A generalized model of the effects of grazing by large herbivores on grassland community structure

D. G. Milchunas, O. E. Sala, W. K. Lauenroth

Research output: Contribution to journalArticlepeer-review

907 Scopus citations

Abstract

Grazing history alone is not a good predictor of plant-herbivore interactions. Interactions occur along gradients of convergent to divergent selection pressures with increasing environmental moisture and of intolerance to tolerance of grazing with increasingly long evolutionary histories of grazing. Feedback mechanisms between plants and grazing animals are well developed in grasslands with long evolutionary histories of grazing. Feedback mechanisms are manifest in the rapid switching capabilities (of plant species and modes of competition) of subhumid grasslands with long evolutionary histories of grazing and divergent selection pressures. Switching capabilities do not exist in semiarid grasslands with long evolutionary histories of grazing and convergent selection pressures. Rather, for heavily grazed dominant species dominance increases. Feedback mechanisms are not well developed in systems with short evolutionary histories of grazing. Here, differences in response to grazing by semiarid and subhumid situations arise primarily from differences in the grazing tolerance of plants adapted to semiaridity or of plants adapted to competition for light and from the different effects of grazing on canopy structure. -from Authors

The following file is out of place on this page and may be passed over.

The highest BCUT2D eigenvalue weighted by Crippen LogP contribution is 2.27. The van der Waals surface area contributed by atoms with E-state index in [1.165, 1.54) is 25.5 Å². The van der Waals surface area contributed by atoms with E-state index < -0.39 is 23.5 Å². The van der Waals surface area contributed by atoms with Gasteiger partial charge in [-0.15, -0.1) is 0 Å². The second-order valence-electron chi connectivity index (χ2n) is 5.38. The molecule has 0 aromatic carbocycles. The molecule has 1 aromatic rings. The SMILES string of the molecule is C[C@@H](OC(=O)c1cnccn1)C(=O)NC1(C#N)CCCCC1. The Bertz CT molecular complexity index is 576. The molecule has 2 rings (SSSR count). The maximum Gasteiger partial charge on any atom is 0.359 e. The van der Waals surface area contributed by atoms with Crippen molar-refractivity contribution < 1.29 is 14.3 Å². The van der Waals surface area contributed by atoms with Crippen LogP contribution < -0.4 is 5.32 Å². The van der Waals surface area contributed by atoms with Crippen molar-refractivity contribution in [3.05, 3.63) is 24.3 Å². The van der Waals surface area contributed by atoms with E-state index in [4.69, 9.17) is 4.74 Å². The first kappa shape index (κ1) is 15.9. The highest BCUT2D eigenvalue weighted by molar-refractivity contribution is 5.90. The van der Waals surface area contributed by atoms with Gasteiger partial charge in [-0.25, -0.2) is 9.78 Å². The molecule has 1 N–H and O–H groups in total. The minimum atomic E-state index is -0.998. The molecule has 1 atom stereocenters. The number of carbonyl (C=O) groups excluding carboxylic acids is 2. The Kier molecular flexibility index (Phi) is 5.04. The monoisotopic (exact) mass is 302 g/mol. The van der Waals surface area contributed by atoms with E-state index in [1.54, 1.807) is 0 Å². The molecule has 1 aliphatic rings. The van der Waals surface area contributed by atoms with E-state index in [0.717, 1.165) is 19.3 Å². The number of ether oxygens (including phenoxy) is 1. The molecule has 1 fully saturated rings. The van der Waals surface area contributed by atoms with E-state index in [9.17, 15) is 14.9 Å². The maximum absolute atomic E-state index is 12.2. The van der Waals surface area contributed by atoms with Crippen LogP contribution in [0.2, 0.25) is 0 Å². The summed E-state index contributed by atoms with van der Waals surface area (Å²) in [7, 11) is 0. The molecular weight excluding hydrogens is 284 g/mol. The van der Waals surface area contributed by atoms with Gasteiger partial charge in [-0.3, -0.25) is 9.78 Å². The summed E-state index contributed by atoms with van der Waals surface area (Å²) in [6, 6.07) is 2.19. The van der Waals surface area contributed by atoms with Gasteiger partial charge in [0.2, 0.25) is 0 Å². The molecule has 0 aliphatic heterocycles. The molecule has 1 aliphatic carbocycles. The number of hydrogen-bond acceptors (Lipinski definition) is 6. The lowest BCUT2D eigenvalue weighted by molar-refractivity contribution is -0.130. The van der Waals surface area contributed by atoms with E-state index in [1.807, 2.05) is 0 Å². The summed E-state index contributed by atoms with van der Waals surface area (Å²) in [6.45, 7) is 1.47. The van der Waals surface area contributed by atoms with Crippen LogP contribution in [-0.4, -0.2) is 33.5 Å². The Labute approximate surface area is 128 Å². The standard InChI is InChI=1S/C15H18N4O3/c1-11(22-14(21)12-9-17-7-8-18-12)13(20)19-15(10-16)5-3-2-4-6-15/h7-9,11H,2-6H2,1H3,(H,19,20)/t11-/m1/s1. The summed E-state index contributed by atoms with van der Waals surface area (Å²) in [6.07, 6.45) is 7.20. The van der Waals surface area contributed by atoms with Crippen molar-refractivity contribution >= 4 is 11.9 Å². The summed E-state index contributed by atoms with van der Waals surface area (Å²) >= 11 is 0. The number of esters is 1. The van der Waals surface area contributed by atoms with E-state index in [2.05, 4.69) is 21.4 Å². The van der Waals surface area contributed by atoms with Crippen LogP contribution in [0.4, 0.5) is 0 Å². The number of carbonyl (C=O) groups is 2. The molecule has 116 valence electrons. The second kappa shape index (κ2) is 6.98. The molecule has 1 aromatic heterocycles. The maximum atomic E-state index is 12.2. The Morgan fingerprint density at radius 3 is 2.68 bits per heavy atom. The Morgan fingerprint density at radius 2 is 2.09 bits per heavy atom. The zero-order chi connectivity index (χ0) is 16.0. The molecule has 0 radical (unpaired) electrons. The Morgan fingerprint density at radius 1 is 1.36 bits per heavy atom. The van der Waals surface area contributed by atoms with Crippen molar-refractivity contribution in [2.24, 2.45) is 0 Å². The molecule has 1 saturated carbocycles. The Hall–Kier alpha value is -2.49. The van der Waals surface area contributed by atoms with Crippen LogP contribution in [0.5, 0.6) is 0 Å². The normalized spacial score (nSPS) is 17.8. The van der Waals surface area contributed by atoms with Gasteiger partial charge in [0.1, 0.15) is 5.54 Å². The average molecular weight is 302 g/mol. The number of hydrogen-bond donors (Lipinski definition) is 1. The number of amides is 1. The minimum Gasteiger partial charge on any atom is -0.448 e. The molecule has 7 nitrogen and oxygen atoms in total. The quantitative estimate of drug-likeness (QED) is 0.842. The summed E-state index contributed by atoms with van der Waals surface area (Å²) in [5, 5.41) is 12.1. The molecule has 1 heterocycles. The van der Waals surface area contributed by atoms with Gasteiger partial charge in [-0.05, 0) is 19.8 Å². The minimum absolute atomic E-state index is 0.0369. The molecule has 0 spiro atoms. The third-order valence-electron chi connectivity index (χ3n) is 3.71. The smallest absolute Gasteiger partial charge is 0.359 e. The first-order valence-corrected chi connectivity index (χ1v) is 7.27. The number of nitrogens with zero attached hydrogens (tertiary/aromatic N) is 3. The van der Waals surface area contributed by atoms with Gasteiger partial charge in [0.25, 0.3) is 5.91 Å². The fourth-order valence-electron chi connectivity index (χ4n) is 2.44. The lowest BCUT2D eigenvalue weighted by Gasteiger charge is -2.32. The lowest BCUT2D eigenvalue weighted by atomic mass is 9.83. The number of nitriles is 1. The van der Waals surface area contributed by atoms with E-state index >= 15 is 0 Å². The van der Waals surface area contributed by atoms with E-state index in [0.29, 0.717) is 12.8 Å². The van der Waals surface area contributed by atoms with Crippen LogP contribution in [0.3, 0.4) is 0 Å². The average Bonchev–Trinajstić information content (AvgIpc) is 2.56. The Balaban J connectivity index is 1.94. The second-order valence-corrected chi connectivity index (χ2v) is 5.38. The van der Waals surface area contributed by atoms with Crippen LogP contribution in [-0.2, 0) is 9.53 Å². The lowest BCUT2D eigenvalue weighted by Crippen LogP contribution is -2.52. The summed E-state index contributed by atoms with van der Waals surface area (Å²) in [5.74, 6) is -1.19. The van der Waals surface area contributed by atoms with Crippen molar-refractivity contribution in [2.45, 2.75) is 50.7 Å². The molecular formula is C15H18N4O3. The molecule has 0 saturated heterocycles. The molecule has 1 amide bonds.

Original languageEnglish (US)
Pages (from-to)87-106
Number of pages20
JournalAmerican Naturalist
Volume132
Issue number1
DOIs
StatePublished - Jan 1 1988
Externally publishedYes

ASJC Scopus subject areas

  • Ecology, Evolution, Behavior and Systematics

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